The great In­dian mango trick

How In­dia be­came a ‘land of mir­a­cles’ in pop­u­lar cul­ture

The Hindu - - THE HUDDLE - Mo­hit M. Rao

Shamshud­din, who looks younger than the 62 years he claims to be, sits on the stage with bas­kets and an as­sort­ment of tools. He is in a blue-checked lungi and a vest, while his son Mustafa is dressed in mod­ern clothes.

The great In­dian mango trick is to be per­formed. Sham­sud­din is a fifth-gen­er­a­tion prac­ti­tioner of the street magic trick. Is the bas­ket rigged? Does the lungi it­self hold se­crets of the trick?

These ques­tions may have con­founded even those who first saw the trick played in dusty In­dian vil­lages nearly 1,400 years ago. A ver­sion of this trick was even played to the Mughal ruler Je­hangir who was a great ad­mirer of ma­gi­cians, says John Zubrzy­cki, a for­mer Aus­tralian diplo­mat, jour­nal­ist and his­to­rian. He is the au­thor of

which traces the evo­lu­tion of the con­jur­ing tra­di­tions of In­dia, and he nar­rated the his­tor­i­cal im­por­tance and in­flu­ence of In­dian magic dur­ing the ses­sion “Mak­ing Jadoo: A jour­ney through the street magic of In­dia” at

Jug­glers and Jinns, The Hud­dle. Jadoowal­lahs,

The trick de­rives it­self from the le­gend of Bud­dha who used to per­form mir­a­cles un­der the mango tree. “Fear­ing this, heretics chopped down all the mango trees in the area,” Mr. Zubrzy­cki said. How­ever, Bud­dha threw a mango seed in the ground which im­me­di­ately sprouted a 50-foot mango tree un­der which he per­formed mir­a­cles.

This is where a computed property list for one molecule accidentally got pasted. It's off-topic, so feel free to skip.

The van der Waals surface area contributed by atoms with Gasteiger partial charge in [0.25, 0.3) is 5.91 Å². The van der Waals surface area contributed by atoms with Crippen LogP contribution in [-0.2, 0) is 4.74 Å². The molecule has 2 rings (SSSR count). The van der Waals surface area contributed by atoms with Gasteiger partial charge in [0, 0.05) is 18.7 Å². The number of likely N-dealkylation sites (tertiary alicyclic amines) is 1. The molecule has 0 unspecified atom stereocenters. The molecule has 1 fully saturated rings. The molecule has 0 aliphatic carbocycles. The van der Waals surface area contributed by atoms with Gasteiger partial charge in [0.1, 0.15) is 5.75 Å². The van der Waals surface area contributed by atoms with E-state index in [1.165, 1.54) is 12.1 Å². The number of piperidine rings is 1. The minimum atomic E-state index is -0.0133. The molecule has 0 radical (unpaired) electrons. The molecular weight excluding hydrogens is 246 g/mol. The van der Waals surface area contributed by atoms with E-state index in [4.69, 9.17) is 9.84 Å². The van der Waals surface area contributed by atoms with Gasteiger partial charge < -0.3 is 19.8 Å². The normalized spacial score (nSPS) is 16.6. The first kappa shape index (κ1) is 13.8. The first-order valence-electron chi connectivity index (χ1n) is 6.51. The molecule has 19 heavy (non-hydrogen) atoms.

The trick has since cap­tured and cap­ti­vated not only the coun­try but also the West where it has been called the “most per­fect achieve­ment of the con­jurer’s art” and proof of In­dia as a “land of mir­a­cles”, Mr. Zubrzy­cki said.

But street magic is a sight rarely seen in In­dia’s cities and towns now. At The Hud­dle, the fa­mil­iar en­vi­rons of a vil­lage sur­round­ing the ma­gi­cian with a keen eye to spot ev­ery trick were recre­ated as par­tic­i­pants gath­ered close to Shamshud­din.

Tunes of Mo­ham­mad Rafi played on in a flute in an at­tempt to bring out a “snake”. The ma­gi­cian has the crowd eat­ing out from the palm of hands as he throws mul­ti­ple red her­rings. A rubber snake is pulled out, but he ex­plains the trick. The real trick, he says, starts with a mango seed. Un­der a cloth and a bas­ket, some wa­ter and mud is sprin­kled. When the bas­ket is pulled out, a small mango sapling is seen. “It is small. Maybe, it was un­der my lungi all along,” he said. Again, un­der­neath the cloth, he puts some wa­ter and mud. The gods are sum­moned and in­can­ta­tions re­cited. The bas­ket rises and when the cloth is pulled out, a larger mango tree pops out.

John Zubrzy­cki

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